• Brain Development & Structure
• Eye Structure & Maintenance
• Heart Health & Maintenance
Yet this is not enough to move the brand beyond respectable niche status. It’s the same story for every omega 3 product in the U.K. market. The issue of the growth of the market for marine omega 3 fortified products is not just about health claims and how they are worded but whether consumers believe an ingredient has a benefit relevant to their health and lifestyle needs. The Australian and U.K. experiences suggest that despite the presence of clear health claims that belief is slow in developing.
Functional Food Predictions
The over emphasis on health claims overshadows the fact that health claims are just one communication tool among the many that are available to companies, and as Ocean Spray and many others have demonstrated, a less effective tool than PR and the word-of-mouth recommendations that follow when a product actually delivers benefits that people can feel.
So where do functional foods go from here and what should companies do? Brand owners, for one, can adopt the wellness-oriented strategies of the most successful companies and use only ingredients and messages with a positive wellness message or they can choose the path of the ultra-niche disease risk reduction message. They can also begin to ask themselves before they add a new ingredient whether their target consumers will really accept the ingredient and understand its health benefits. If they don’t understand the health benefit that means that you have to invest in a consumer education program to get the benefit across.
One very good example of consumer education is New Zealand Milk’s Anlene brand of calcium-fortified milk, which is marketed in Asia. How do you get people to drink premium-priced calcium fortified milk for their bone health if they don’t know what state their bones are in? NZ Milk’s response was to develop Anlene Teams of health professionals, who visit shopping malls and provide a free bone scan to anyone that wants it. People who have a scan get a one-on-one consultation with a dietitian, an information booklet about bone health and a sample of Anlene.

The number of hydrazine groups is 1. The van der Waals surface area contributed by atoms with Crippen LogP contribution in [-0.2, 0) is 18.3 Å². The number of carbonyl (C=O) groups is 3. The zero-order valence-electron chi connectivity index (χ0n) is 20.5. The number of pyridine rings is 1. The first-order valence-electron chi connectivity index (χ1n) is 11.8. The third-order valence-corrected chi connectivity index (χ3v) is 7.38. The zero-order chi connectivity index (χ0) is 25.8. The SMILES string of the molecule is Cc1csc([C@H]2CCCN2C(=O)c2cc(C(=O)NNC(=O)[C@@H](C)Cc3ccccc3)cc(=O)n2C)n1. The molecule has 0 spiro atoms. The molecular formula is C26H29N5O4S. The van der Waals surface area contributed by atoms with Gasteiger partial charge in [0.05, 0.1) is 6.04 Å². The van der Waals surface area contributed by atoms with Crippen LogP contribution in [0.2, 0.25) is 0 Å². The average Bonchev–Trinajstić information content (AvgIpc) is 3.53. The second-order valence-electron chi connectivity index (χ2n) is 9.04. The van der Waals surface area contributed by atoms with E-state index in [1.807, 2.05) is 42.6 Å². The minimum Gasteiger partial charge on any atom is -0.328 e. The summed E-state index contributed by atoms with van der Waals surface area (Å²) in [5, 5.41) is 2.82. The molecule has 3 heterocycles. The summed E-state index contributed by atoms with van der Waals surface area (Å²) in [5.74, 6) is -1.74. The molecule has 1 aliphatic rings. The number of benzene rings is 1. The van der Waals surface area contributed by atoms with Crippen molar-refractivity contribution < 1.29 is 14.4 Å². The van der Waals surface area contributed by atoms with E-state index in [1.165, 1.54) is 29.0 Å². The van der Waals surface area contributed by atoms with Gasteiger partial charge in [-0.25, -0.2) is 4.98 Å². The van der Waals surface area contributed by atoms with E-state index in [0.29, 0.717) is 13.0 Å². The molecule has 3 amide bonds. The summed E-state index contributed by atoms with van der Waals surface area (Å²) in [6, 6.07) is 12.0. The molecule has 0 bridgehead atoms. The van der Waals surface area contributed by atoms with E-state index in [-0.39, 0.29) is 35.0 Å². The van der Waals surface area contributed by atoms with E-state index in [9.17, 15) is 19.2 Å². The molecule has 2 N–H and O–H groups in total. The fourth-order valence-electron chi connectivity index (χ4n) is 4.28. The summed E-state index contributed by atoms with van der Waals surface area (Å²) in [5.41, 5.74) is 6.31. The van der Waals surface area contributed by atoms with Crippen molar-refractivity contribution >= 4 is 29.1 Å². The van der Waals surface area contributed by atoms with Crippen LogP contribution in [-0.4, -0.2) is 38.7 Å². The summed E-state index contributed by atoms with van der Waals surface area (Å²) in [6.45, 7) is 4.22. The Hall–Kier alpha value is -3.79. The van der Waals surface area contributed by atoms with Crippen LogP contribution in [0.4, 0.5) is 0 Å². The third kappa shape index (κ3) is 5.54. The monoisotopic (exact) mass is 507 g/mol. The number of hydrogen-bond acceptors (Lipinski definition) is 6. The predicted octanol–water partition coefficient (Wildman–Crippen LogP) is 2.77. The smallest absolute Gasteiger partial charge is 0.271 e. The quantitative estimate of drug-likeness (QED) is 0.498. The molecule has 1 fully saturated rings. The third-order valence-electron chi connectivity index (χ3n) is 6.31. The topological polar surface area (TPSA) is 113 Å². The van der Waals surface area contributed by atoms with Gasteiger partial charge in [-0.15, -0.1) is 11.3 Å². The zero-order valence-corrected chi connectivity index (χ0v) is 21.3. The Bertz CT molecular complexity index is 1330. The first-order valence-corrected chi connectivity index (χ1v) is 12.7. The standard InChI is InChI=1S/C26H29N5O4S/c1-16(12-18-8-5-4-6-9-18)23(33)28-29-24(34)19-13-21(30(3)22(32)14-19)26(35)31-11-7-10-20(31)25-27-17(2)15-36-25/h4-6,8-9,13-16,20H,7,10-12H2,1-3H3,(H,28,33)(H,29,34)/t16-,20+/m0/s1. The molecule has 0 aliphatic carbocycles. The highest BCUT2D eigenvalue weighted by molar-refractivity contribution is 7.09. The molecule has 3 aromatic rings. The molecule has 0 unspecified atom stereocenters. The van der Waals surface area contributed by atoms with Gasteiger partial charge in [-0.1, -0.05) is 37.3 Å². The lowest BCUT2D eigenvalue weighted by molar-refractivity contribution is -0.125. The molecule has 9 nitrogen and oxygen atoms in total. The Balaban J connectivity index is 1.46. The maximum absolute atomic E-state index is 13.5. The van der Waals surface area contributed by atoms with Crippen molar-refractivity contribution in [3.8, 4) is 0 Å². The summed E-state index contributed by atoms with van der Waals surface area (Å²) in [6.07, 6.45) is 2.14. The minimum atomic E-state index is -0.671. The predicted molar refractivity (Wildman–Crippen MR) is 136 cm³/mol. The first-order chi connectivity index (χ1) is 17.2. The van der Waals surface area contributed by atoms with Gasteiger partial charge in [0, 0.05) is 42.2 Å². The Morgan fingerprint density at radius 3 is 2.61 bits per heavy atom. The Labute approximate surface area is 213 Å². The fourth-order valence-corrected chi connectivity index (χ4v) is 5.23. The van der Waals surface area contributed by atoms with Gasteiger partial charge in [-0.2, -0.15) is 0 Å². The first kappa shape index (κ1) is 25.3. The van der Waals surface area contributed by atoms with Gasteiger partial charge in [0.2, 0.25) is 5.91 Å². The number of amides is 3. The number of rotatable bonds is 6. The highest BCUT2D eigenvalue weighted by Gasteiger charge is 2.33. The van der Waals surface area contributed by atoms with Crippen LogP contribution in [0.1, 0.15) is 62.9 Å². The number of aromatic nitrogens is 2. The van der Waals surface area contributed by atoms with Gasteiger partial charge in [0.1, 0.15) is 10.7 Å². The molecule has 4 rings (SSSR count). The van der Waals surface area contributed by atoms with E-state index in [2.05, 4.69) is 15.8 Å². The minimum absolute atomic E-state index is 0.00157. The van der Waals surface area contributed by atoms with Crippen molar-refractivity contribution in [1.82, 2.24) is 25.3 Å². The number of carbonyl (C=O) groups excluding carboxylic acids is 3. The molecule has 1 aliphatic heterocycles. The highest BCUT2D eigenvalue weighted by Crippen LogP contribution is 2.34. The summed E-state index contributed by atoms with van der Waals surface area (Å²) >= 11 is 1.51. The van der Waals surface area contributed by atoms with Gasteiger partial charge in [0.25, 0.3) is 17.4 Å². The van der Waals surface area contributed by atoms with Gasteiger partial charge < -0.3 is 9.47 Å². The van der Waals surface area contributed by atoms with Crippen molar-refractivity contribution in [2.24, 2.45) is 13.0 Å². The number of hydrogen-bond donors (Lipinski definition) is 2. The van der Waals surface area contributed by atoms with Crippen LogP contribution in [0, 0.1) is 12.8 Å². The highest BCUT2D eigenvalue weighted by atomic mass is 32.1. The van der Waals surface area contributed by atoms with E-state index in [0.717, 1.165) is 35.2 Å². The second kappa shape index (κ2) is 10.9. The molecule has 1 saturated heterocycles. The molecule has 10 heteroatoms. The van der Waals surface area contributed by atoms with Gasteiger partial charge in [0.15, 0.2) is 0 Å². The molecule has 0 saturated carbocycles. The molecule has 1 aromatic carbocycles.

Anlene has carried out 15,000 bone scans in Malaysia alone and across the whole of Asia has provided more bone scans than the entire region’s hospital system. It’s now a highly profitable $125 million annual sales brand and NZ Milk says that this form of consumer education is more effective in advertising in raising awareness of whether people need the product.
Ingredient suppliers, too, should be asking themselves how they can invest in building consumer awareness of the health benefits of their ingredients. Kemin Foods, Des Moines, IA, is a company that has worked hard to achieve this for lutein, but even its efforts have not been enough to get lutein into more than a handful of beverages. In order to build awareness of an ingredient companies must make a long-term commitment entailing heavy investment in consumer education. Unfortunately there’s also no alternative to doing this, since the functional ingredient marketplace is becoming evermore crowded and it is becoming evermore important for companies to stand out from the crowd, either on quality or price. Those that can’t achieve some such point of difference will face a bleak future.
After 10 years of functional foods it’s now very apparent that successful brands are often more the result of innovations in packaging and marketing rather than innovations in science, and are more about broad consumer education rather than narrow health claims. Success is also based on whether the consumer understands the health benefit being offered. If companies get these things right then they’ll be well positioned to take advantage of a world in which health is at last becoming the basis of everything the food industry does.
About the author: Julian Mellentin is an expert on the business of functional foods and has been involved in this area for 10 years. He is director of The Centre for Food & Health Studies, a company that has provided research, analysis and forecasting of the global nutrition business since 1995. The company is based in London, U.K., and has offices in Finland and New Zealand. He is also Editor of New Nutrition Business, the long-established international journal on the global nutrition business, which his company publishes. He can be reached at 44-20-7533-6595; E-mail: [email protected]; Website: www.new-nutrition.com.